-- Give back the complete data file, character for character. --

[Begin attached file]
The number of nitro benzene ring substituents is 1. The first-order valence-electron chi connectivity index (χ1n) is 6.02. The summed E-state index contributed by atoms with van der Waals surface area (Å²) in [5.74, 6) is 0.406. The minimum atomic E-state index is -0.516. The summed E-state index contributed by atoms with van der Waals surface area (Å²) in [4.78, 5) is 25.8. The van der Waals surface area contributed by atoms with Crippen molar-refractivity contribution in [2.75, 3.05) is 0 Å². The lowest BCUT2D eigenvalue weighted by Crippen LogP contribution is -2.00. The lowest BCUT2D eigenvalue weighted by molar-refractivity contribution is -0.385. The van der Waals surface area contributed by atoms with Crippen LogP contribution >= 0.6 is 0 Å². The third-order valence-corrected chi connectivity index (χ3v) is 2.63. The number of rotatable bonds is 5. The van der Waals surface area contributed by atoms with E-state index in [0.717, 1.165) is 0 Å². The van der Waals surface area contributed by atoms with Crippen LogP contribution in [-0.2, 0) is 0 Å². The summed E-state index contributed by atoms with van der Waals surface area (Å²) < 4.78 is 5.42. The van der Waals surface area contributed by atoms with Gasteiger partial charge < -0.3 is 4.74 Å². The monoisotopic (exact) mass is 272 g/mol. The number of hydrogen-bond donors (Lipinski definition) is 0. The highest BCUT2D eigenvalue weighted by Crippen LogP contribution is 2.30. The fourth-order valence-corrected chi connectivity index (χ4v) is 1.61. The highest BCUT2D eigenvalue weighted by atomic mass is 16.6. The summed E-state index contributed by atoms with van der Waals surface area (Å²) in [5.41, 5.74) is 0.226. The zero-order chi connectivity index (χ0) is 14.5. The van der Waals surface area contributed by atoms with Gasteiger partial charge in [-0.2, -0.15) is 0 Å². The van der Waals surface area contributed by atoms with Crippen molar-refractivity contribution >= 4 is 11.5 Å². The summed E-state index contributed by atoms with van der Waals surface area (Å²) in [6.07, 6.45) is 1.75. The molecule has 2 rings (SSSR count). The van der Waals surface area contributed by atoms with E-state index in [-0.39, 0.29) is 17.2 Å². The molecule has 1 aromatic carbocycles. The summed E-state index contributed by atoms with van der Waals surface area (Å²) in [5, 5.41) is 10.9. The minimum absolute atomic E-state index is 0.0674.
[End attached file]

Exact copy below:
The number of nitro benzene ring substituents is 1. The first-order valence-electron chi connectivity index (χ1n) is 6.02. The summed E-state index contributed by atoms with van der Waals surface area (Å²) in [5.74, 6) is 0.406. The minimum atomic E-state index is -0.516. The summed E-state index contributed by atoms with van der Waals surface area (Å²) in [4.78, 5) is 25.8. The van der Waals surface area contributed by atoms with Crippen molar-refractivity contribution in [2.75, 3.05) is 0 Å². The lowest BCUT2D eigenvalue weighted by Crippen LogP contribution is -2.00. The lowest BCUT2D eigenvalue weighted by molar-refractivity contribution is -0.385. The van der Waals surface area contributed by atoms with Crippen LogP contribution >= 0.6 is 0 Å². The third-order valence-corrected chi connectivity index (χ3v) is 2.63. The number of rotatable bonds is 5. The van der Waals surface area contributed by atoms with E-state index in [0.717, 1.165) is 0 Å². The van der Waals surface area contributed by atoms with Crippen LogP contribution in [-0.2, 0) is 0 Å². The summed E-state index contributed by atoms with van der Waals surface area (Å²) < 4.78 is 5.42. The van der Waals surface area contributed by atoms with Gasteiger partial charge < -0.3 is 4.74 Å². The monoisotopic (exact) mass is 272 g/mol. The number of hydrogen-bond donors (Lipinski definition) is 0. The highest BCUT2D eigenvalue weighted by Crippen LogP contribution is 2.30. The fourth-order valence-corrected chi connectivity index (χ4v) is 1.61. The highest BCUT2D eigenvalue weighted by atomic mass is 16.6. The summed E-state index contributed by atoms with van der Waals surface area (Å²) in [5.41, 5.74) is 0.226. The zero-order chi connectivity index (χ0) is 14.5. The van der Waals surface area contributed by atoms with Gasteiger partial charge in [-0.2, -0.15) is 0 Å². The van der Waals surface area contributed by atoms with Crippen molar-refractivity contribution >= 4 is 11.5 Å². The summed E-state index contributed by atoms with van der Waals surface area (Å²) in [6.07, 6.45) is 1.75. The molecule has 2 rings (SSSR count). The van der Waals surface area contributed by atoms with E-state index in [-0.39, 0.29) is 17.2 Å². The molecule has 1 aromatic carbocycles. The summed E-state index contributed by atoms with van der Waals surface area (Å²) in [5, 5.41) is 10.9. The minimum absolute atomic E-state index is 0.0674.